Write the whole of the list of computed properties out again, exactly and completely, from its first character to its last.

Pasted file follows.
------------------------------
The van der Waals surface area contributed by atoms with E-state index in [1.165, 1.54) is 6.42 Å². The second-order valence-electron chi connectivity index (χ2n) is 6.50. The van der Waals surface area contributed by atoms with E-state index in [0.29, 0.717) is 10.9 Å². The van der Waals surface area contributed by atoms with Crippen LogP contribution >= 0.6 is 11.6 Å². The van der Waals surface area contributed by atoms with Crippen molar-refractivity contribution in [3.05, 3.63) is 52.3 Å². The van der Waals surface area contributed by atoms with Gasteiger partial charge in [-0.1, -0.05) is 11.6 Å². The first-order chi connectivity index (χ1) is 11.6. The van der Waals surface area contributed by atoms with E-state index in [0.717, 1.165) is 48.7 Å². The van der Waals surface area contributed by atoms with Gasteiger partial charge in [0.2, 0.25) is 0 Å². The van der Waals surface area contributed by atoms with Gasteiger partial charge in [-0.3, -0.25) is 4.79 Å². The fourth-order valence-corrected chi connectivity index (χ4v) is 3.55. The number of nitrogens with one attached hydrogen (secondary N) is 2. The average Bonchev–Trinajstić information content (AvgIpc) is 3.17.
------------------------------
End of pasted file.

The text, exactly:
The van der Waals surface area contributed by atoms with E-state index in [1.165, 1.54) is 6.42 Å². The second-order valence-electron chi connectivity index (χ2n) is 6.50. The van der Waals surface area contributed by atoms with E-state index in [0.29, 0.717) is 10.9 Å². The van der Waals surface area contributed by atoms with Crippen LogP contribution >= 0.6 is 11.6 Å². The van der Waals surface area contributed by atoms with Crippen molar-refractivity contribution in [3.05, 3.63) is 52.3 Å². The van der Waals surface area contributed by atoms with Gasteiger partial charge in [-0.1, -0.05) is 11.6 Å². The first-order chi connectivity index (χ1) is 11.6. The van der Waals surface area contributed by atoms with E-state index in [0.717, 1.165) is 48.7 Å². The van der Waals surface area contributed by atoms with Gasteiger partial charge in [0.2, 0.25) is 0 Å². The van der Waals surface area contributed by atoms with Gasteiger partial charge in [-0.3, -0.25) is 4.79 Å². The fourth-order valence-corrected chi connectivity index (χ4v) is 3.55. The number of nitrogens with one attached hydrogen (secondary N) is 2. The average Bonchev–Trinajstić information content (AvgIpc) is 3.17.